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Title:Optimization in Argument Expression and Interpretation: A Unified Approach
Authors:Hanjung Lee
Comment:Stanford University Ph.D. dissertation
Abstract:This dissertation investigates fixed word order phenomena in 'free'
word order languages and their consequences for linguistic theory. As
has long been observed, languages with flexible word order, in certain
circumstances, show 'freezing' effects, whereby only a canonical word
order is possible. I propose new generalizations to explain the two types
of freezing effects, namely markedness reduction in marked grammatical
contexts and the emergence of the unmarked, and show that these
pervasive patterns of markedness are incompatible with the classical
conception of grammar within generative linguistics where principles of
universal grammar (UG) are both universal and inviolable.

The analysis I develop here, set within the framework of
Optimality-theoretic Lexical-Functional Grammar, captures the
universal basis of word order freezing and its parallels to markedness
reduction and emergence of the unmarked effects observed in other
systems for argument expressions and in other components of grammar,
while at the same time allowing for crosslinguistic variation.

The first part of the dissertation shows how the Optimality-theoretic
account, based on the interaction between markedness constraints
derived through harmonic alignment of prominence hierarchies and other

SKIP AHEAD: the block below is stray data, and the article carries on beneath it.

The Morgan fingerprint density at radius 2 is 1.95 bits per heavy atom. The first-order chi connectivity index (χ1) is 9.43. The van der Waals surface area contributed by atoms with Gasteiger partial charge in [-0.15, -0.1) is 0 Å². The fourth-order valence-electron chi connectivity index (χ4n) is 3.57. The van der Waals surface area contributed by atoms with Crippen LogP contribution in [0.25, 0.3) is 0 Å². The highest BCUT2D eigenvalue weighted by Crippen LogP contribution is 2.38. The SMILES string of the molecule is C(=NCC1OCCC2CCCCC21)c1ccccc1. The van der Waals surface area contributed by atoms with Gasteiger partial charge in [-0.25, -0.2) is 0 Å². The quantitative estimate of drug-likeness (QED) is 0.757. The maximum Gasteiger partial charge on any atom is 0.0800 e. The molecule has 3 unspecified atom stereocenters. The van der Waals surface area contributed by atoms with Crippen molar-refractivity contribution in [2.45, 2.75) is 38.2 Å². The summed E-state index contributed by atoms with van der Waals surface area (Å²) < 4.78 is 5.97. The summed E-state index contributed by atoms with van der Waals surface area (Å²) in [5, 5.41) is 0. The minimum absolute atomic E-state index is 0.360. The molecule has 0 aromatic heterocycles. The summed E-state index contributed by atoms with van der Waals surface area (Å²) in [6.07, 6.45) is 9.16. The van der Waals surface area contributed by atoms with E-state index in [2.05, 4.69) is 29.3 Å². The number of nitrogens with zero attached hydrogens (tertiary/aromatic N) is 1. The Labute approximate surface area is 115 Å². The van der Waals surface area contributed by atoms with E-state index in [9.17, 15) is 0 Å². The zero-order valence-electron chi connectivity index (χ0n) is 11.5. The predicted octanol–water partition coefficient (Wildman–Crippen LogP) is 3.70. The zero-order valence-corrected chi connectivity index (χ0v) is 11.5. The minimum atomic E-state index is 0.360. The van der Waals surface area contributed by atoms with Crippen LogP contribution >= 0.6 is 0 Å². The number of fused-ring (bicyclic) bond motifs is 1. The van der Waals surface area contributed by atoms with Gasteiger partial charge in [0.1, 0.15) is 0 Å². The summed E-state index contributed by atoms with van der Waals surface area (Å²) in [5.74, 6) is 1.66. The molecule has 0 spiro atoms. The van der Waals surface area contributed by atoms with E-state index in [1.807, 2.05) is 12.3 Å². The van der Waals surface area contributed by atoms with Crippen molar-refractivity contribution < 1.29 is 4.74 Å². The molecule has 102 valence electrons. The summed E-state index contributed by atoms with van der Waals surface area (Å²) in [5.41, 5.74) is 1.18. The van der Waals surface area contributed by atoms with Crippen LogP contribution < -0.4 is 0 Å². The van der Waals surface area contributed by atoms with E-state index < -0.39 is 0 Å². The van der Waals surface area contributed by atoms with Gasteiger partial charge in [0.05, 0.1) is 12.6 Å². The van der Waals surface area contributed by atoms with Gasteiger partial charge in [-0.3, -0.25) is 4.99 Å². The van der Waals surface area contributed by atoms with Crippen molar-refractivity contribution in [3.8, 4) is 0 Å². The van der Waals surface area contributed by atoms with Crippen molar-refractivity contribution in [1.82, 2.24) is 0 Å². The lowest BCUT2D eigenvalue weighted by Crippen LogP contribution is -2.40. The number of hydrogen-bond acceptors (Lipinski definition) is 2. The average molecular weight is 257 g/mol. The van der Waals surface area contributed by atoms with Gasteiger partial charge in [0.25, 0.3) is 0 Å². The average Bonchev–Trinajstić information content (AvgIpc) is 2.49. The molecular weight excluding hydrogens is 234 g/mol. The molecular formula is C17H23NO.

constraints on word order, naturally captures the pattern of universal
markedness and the basic generalization that highly marked argument
types occur only in unmarked position in Hindi and Korean: in these
two languages, noncanonical orderings are preferred options for marking a
special information structure. However, in the special case of prominence
mismatch, they are replaced by the less marked, canonical order. This
is due to the ranking in which the markedness constraints banning marked
argument types in the marked positions dominate the information structuring
constraints which favor realization of contrasting discourse prominence of
arguments. Beyond providing a specific analysis for the freezing
effects in Hindi and Korean, I show how the constraint system I
develop can be employed to explain markedness reduction in the systems
of contrast in other domains of morphosyntax.

In the second part, the model is extended to comprehension as well as
production, demonstrating further advantages of the optimization-based
approach to argument expression. It is shown that by defining
grammaticality in terms of bidirectional optimization, we can account
for the word order freezing effect as the emergence of the unmarked in
comprehension grammar, in terms of the same set of markedness and
faithfulness constraints that are independently motivated for a
production-based optimization account of case patterns and constituent

Along with other optimization-based approaches to morphosyntax, the
present study contributes solid evidence for fundamental structural
parallels between phonology and syntax, and raises questions whether the
arbitrary separation of linguistic phenomena and performance-related
phenomena has any systematic theoretical and empirical significance.

1. Introduction
1.1 Overview
1.2 Markedness
1.3 Topics of the Dissertation
1.4 The Formal Framework
1.5 Data and Sources
1.6 Organization

2. Markedness Reduction in Word Order
2.1 Word Order Freezing in Hindi and Korean
2.2 Deriving Free Word Order in OT-LFG
2.3 Markedness Reduction in Word Order in Hindi
2.4 Markedness Reduction in Word Order in Korean
2.5 Summary and Implications

3. Bidirectional Optimality, Word Order and Recoverability
3.1 Case Marking and Word Order Flexibility
3.2 Interaction of Case and Word Order in a Unidirectional OT
3.3 Bidirectional Optimization and Word Order Freezing
3.4 Recovery of Marked Interpretation
3.5 Conclusion

4. Conclusion
Article:Version 1